Proposed plans for a citizens’ assembly on amalgamation will be on the agenda when council meet Monday

Saanich to learn more about amalgamation process

Saanich Mayor Richard Atwell and Victoria Mayor Lisa Helps will meet with a senior provincial official next week to discuss plans for a citizens’ assembly on amalgamation.

Atwell said the April 11 meeting with Marijke Edmondson, director of governance and structure branch, local government division is part and parcel of a search for a process that will allow citizens rather than elected officials to steer any future process.

Neither Saanich nor Victoria are currently pursuing a specific outcome, he said. It is instead about finding a process, because citizens will ultimately decide, he said.

Atwell made these comments after Selina Robinson, minister of municipal affairs and housing, responded to Atwell and Helps’ request for a meeting to discuss the establishment and funding of a citizens’ assembly on amalgamation with interested municipalities.

Saanich along with Victoria had asked for the meeting after council ratified a recommendation asking the provincial government to establish a citizens’ assembly on amalgamation.

Robinson said in her letter that the province is “always open to discussing specific, practical proposals further if local governments can provide plans for how they would proceed in the best interests of their residents.”

Amalgamation studies by their nature are collaborative, said Robinson.

“Should you be ready to advance a joint, specific study proposal — as the City of Duncan and District of North Cowichan did in 2016 — it would be considered in the same way,” she said.

Citing the Duncan-North Cowichan proposal, a specific proposal to the province would among other elements define the scope and geography of a study into amalgamation, its structure, its timeline and costs. According to Robinson, the Duncan-North Cowichan process required an estimated $145,000 plus staff time, with each municipality and the provincial government contributing about a third of the costs.

“In addition, I would suggest that the request also identify any specific benefits to be gained for residents from such an exercise,” said Robinson in the letter.

Atwell acknowledged these items, but said no specific actions would be taken until after next’s week meeting.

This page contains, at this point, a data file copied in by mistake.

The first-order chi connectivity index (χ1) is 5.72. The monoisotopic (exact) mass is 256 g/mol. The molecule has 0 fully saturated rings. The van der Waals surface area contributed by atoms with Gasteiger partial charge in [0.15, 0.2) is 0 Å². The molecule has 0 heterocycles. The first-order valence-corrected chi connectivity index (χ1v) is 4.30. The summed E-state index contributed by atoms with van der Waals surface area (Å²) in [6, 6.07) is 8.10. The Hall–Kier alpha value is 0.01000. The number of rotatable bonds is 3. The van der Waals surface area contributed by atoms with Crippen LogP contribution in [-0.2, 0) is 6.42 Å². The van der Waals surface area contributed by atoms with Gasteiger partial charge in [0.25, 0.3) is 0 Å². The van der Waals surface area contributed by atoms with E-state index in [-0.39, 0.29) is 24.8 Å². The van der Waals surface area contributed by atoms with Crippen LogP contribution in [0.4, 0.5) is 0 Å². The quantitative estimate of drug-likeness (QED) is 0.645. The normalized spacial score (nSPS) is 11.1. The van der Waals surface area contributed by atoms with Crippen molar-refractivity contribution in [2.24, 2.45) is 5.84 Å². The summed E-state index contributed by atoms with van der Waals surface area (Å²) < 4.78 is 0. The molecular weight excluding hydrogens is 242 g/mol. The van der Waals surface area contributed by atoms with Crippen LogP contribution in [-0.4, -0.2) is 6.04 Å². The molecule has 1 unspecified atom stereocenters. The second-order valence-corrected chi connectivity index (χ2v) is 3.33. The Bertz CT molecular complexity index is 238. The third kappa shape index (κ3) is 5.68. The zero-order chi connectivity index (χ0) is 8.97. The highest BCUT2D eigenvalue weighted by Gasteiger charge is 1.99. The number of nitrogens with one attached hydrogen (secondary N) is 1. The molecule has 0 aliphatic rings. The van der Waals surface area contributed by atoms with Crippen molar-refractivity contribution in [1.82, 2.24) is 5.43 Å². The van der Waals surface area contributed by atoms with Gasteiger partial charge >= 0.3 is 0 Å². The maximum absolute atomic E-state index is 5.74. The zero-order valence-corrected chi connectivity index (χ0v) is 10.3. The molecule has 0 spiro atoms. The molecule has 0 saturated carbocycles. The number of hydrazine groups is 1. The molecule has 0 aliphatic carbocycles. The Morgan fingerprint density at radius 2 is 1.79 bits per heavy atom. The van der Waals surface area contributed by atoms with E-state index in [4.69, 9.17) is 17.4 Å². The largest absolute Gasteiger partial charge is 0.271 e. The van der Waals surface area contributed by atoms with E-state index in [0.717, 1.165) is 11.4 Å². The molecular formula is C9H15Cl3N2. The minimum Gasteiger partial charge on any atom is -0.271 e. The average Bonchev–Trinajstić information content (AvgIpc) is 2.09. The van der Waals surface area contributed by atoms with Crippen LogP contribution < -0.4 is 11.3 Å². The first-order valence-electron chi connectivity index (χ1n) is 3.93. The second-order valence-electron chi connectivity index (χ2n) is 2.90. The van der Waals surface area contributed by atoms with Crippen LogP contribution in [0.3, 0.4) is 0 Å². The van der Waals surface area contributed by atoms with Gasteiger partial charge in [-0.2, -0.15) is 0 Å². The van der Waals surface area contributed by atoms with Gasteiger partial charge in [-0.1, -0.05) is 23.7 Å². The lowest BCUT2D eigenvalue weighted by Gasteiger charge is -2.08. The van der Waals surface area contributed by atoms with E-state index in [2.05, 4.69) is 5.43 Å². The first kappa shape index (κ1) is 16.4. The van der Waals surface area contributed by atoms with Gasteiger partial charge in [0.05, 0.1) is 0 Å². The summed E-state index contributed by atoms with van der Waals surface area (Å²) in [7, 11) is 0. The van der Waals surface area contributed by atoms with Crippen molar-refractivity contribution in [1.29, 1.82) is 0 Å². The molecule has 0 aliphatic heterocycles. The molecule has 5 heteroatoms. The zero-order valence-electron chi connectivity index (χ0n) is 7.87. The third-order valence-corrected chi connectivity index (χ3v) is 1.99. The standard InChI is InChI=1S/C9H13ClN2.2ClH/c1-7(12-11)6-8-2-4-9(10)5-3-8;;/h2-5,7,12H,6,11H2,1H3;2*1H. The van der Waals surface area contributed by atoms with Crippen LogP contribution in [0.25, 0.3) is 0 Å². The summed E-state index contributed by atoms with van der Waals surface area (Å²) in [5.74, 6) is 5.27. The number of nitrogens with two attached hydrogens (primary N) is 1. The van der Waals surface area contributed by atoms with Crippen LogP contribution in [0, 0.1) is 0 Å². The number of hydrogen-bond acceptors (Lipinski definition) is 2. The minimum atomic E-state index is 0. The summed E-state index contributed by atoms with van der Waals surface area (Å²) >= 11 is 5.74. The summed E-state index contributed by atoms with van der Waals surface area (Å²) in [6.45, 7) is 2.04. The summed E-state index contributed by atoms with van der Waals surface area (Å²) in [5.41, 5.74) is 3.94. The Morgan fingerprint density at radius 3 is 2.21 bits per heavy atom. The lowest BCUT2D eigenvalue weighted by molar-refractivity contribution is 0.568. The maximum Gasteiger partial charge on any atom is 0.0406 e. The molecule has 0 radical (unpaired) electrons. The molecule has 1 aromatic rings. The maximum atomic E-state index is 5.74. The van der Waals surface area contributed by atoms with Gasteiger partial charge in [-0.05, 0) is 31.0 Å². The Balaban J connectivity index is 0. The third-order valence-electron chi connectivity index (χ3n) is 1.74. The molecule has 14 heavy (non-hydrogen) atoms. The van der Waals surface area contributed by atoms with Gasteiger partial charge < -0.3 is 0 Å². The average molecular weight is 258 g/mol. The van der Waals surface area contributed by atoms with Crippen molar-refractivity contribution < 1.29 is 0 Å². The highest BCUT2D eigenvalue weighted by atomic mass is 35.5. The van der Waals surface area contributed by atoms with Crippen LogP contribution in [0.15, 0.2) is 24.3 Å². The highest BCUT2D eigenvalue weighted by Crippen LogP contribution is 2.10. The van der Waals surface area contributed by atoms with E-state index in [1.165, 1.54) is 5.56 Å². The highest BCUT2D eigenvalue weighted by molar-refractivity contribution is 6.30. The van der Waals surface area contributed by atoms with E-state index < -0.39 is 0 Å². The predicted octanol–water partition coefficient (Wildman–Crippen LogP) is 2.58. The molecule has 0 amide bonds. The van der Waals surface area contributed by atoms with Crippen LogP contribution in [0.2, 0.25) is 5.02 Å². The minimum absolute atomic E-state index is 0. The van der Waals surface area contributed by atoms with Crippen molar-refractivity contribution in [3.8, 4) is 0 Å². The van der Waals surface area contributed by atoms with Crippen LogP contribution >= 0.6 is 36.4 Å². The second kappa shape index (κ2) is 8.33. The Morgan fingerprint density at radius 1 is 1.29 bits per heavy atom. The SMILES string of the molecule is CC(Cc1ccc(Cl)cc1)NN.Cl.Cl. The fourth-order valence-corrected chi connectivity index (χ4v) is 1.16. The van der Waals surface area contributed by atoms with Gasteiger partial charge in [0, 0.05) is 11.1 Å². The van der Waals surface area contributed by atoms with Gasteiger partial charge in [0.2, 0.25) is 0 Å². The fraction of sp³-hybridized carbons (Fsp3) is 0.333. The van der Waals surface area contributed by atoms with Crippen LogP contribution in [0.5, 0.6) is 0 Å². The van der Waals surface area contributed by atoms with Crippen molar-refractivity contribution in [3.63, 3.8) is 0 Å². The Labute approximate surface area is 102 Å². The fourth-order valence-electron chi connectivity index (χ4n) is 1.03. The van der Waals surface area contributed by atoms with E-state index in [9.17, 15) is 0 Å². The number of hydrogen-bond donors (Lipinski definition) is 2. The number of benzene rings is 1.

Council is set to consider the letter at its next committee-of-the-whole meeting.

Just Posted

Prize winning Urban Bee Honey Farm generating a buzz

Urban Bee honoured at the Vancouver Island Business Awards

African rhythms, dance performance to help out Sierra Leone charity group

Feb. 23 show by Issamba ensemble a fundraiser for Victoria-Taiama Partnership

Excitement builds for first Victoria Folk ‘N Fiddle Festival in Sidney

First headliners announced, wide range of community friendly musical, cultural events planned

Over 100 take the Vancouver Island polar plunge

More than $25,000 raised for BC Special Olympics athletes

B.C. students win Great Waters Challenge video contest

Video, mural and song about saving the salmon claims the top prize

B.C. athlete takes home gold in freestyle aerials at Canada Games

Brayden Kuroda won the event with a combined score of 121.65.

Cabinet likely to extend deadline to reconsider Trans Mountain pipeline

New round of consultations with Indigenous communities is coming

B.C. government provides $75,000 towards salmon study

Study looks at abundance and health of Pacific salmon in Gulf of Alaska

UBC researchers develop inexpensive tool to test drinking water

The tricoder can test for biological contamination in real-time

Disgraced ex-Congressman Anthony Weiner released from prison

He was convicted of having illicit online contact with a 15-year-old North Carolina girl in 2017

B.C. communities push back against climate change damages campaign

Activists copying California case that was tossed out of court

Most Read